ERC Starting Grant for Dr. Vivek Venkatraman Krishnan
Discovering most exotic neutron star systems will help to understand gravity and ultra-dense matter
The European Research Council (ERC) has awarded Dr. Vivek Venkatraman Krishnan, scientist at the Max Planck Institute for Radio Astronomy in Bonn, Germany, a Starting Grant of about 2.5 million Euros as part of the Horizon Europe funding programme. The grant will enable him and his team to work on the ERC project entitled “Understanding gravity using a comprehensive search for fast-spinning pulsars and compact binaries (COMPACT)” for the next 5 years.
“With COMPACT, we will design and use a tailor-made pulsar search system to discover some of the most exotic pulsars in Globular Clusters”, says Dr. Venkatraman Krishnan. “Such discoveries will have significant impact in a variety of fields across physics and astrophysics”, he adds. COMPACT will use two major radio telescope facilities: The Effelsberg telescope in Germany, and the MeerKAT telescope in South Africa. These are some of the most sensitive instruments in the world, and provide the best chance for COMPACT’s success.
Pulsars - rotating neutron stars that emit radio light along its magnetic poles - are some of the densest objects in the Universe. A teaspoon of neutron star matter can weigh as much as Mount Everest. Such high densities are not possible to be created in laboratories on Earth, so astronomical observations provide the only way of understanding ultra-dense matter. When these pulsars are in binary systems with another star, they exhibit relativistic orbital effects that can be measured and compared with the predictions from theories of gravity such as Einstein’s General Relativity. Such tests provide the rare possibility to understand if, when and where nature deviates from Einstein’s predictions. COMPACT aims to discover sources that are best suited to help in these endeavors. COMPACT will employ novel signal processing algorithms to find pulsars in very short orbital period binary systems, and pulsars that spin extremely fast (of the order of a millisecond or less). Such COMPACT discoveries are also natural gravitational wave emitters; a significant fraction of which would inevitably be detected by current or future gravitational wave detectors, thereby providing crucial multi-messenger constraints for such detections.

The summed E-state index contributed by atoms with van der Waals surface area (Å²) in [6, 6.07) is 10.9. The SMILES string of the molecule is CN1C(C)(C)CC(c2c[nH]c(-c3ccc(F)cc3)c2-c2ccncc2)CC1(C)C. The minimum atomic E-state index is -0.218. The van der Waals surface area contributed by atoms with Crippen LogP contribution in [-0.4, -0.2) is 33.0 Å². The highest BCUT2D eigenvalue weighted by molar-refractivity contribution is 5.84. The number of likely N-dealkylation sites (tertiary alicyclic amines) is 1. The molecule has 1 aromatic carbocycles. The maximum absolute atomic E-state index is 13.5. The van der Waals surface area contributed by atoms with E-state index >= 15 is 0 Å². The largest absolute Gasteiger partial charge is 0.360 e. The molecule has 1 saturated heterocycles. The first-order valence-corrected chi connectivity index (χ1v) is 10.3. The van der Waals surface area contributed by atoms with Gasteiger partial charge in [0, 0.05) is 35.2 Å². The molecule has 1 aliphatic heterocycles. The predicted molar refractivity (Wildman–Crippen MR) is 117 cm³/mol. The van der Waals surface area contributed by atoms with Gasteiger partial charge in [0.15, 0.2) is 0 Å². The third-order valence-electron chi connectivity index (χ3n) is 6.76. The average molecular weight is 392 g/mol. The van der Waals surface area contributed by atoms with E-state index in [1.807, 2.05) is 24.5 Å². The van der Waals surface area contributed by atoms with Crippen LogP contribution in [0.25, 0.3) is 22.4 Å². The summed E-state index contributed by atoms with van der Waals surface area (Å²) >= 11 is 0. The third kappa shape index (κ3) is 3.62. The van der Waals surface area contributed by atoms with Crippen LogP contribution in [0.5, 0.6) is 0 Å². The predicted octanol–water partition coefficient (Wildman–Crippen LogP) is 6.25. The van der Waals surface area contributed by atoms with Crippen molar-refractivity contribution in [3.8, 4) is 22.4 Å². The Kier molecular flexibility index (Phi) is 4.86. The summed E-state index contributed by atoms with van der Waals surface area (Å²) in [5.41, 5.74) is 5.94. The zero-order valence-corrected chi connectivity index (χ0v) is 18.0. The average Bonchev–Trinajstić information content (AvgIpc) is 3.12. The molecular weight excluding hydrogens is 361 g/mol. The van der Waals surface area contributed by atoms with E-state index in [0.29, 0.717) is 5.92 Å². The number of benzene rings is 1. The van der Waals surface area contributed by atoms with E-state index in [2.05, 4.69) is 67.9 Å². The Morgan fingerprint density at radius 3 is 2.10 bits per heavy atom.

COMPACT is a targeted pulsar search survey. It will search for pulsars in globular clusters - dense, ancient clusters of stars - where the probability of finding the targets of interest is very high. “COMPACT is an ambitious project that has come to fruition at the perfect time”, says Prof. Michael Kramer, who is one of the directors of the MPIfR, and leads the Fundamental Physics in Radio Astronomy group, where COMPACT will be based. “Not only will it provide crucial discoveries to understand gravity better, but it will also develop techniques that will be very useful for next generation radio telescopes like the Square Kilometre Array”, he adds. “I am grateful to the ERC for the funding and I cannot wait to start working on COMPACT!” concludes Dr. Venkatraman Krishnan.
European Research Council (ERC) Starting Grants have been awarded to 408 talented early-career researchers in this year. Under the EU’s new R&I programme, Horizon Europe, €636 million will be invested in excellent projects with starting grants up to 1.5 million Euros for a period up to 5 years (along with an additional 1 million Euros for startup/infrastructure costs). The grant enables scientists in the early stages of their scientific career to work independently, form their own teams and pursue their ideas.